And guess what: the highly reflective surface – reflecting slightly delayed waves right at your ears – is the mixer right in front of you! Or of course any computer screen in front of the speakers.

Therefore, when placing nearby monitors, do not place them directly on the table. Use column stands or raise them (this is why many desks have baffles) and when placing them on top of the baffle, try to make the speakers “come out a bit”. Also, make sure your computer screens are further away from the speaker grills.

You can also point the monitors slightly upwards (to create a larger angle between the underside of the beam cone and the table) – there are several table stands that are shaped just for you.

If you can, cover your desk with some absorbent material or at least scattering shapes that help dissipate at least the high-frequency reflections (yay! finally a solid excuse for all those chip bags and coke cans sitting on your desk!).


It’s also important to make sure your monitors are placed firmly and don’t vibrate or, even worse, cause vibrations on your desk. The vibrations will of course move the air in line with your direct sound and generate a new energy wave that will have a shape at least partially similar to the direct sound… This wave will reach your ears with a slight delay and cause filtering. This is why monitor stands must be heavy and have some damping properties (like thick rubber pads under the speakers).

Placing monitors on walls can help (although this depends on monitor design and their EQ controls) and even more so placing them on walls – which is exactly what real studios often end up doing, using larger midfield monitors that can be held further away from the mixing desk.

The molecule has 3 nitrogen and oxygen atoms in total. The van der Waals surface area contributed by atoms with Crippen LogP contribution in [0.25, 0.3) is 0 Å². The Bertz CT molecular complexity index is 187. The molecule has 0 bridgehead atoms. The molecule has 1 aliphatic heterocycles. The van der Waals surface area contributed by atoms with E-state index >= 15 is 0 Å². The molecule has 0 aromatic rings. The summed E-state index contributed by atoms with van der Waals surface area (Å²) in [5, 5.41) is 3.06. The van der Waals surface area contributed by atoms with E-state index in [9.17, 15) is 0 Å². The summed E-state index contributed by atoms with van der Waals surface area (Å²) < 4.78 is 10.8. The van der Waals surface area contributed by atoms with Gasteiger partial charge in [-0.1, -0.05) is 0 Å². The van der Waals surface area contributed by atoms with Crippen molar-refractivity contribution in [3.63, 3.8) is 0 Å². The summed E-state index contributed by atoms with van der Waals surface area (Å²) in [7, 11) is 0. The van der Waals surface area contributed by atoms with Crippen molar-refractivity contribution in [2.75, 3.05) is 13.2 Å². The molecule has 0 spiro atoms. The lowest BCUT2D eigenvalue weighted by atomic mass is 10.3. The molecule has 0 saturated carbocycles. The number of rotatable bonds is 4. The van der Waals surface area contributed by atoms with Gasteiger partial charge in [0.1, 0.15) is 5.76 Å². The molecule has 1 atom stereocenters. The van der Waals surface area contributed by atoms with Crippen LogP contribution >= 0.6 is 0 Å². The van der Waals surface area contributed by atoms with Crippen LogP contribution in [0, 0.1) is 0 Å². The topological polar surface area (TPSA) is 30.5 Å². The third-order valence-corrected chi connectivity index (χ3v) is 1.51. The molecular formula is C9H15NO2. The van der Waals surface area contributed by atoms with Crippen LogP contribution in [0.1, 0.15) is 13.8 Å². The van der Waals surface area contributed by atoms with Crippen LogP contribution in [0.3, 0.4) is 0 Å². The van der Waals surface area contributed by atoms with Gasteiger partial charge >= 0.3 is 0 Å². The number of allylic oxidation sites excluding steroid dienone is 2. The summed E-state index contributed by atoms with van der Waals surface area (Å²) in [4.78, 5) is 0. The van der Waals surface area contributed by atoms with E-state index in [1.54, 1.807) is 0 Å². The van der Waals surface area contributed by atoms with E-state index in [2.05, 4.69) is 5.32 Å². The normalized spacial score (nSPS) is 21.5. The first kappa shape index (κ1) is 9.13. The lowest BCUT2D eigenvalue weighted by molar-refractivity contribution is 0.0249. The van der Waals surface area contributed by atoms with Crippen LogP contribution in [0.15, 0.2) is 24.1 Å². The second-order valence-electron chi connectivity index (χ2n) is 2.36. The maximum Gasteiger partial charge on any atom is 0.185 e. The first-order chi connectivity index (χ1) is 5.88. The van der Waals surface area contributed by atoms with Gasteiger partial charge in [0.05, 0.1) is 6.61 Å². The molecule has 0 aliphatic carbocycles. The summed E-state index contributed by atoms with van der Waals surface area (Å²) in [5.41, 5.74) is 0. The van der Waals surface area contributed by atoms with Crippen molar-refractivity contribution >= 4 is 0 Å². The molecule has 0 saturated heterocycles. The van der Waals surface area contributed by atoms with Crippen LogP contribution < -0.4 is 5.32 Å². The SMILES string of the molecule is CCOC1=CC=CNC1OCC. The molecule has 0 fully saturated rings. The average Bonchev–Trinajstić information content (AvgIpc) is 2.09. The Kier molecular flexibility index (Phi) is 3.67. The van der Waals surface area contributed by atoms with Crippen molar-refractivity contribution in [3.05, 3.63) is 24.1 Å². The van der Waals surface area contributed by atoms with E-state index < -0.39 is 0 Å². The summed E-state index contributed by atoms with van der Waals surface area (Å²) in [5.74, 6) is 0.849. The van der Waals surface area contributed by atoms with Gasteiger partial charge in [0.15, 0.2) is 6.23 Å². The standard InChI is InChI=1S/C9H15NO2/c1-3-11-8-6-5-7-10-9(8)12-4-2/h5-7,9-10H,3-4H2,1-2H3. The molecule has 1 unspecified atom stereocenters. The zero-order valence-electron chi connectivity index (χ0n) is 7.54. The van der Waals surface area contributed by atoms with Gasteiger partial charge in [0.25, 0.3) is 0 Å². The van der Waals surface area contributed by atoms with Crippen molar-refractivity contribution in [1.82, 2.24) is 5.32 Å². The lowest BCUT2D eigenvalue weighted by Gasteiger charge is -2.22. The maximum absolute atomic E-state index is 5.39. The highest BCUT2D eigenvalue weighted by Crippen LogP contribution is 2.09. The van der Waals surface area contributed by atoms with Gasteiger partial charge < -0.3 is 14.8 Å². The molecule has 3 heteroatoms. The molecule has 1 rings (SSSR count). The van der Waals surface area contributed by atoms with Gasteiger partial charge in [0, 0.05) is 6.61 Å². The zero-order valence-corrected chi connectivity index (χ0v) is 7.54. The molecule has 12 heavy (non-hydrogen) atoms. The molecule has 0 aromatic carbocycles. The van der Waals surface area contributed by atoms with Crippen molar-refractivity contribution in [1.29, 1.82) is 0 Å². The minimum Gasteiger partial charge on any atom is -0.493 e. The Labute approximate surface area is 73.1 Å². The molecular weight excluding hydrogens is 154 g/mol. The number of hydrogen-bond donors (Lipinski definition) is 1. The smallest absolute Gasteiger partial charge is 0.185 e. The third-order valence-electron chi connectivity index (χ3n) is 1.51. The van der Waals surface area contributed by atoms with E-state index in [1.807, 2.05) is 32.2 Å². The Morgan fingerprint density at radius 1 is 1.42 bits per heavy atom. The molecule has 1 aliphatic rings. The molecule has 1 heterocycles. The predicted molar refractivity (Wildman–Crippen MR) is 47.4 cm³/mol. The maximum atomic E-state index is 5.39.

Keep a low profile

Another good way to keep your mixer sounding good is to keep the mix volume down (especially for the bass output of the desk monitors).

Low as in “I can talk to someone about it without trying”. So low.

That booming bass you hear when you start up means there’s a lot of bass energy released in the room that bounces back onto the table or floor, comb filtering the sound that reaches your ears and giving you a very distorted idea of what what’s happening.

This is why it’s always a good idea to check the bass on your headphones when you need to hear how the mix is performing at higher playback levels.

By the way: if you use a subwoofer with a high enough crossover, you will have less of this problem, because the low frequency waves will hit the table less if they are generated outside of it. Unfortunately, the subwoofer usually comes with much bigger problems on its own. Higher volume for low-frequency waves equals higher energy levels, which in turn makes the bass much harder to absorb. So a subwoofer and low levels can be good, but most people who buy a subwoofer want to hear it loud, which usually doesn’t end well. Unless your room is very good at preventing low-frequency reflections, you’re better off avoiding a subwoofer altogether.

So there you have it: a good sounding mixing room is a little different than a good sounding recording room. It’s drier in the mixing position, but can be livelier elsewhere (so long bounces don’t disrupt the mixing ball); however, when using near-field monitors, there will almost always be some degree of reflections in the mixing position, due to the close proximity of the monitors to the desk.

Small placement and low levels will help the room – and your mix – sound good!
(The ideal room for Mixing) – learn acoustics and building your own space at Gray Spark Audio Engineering Academy in India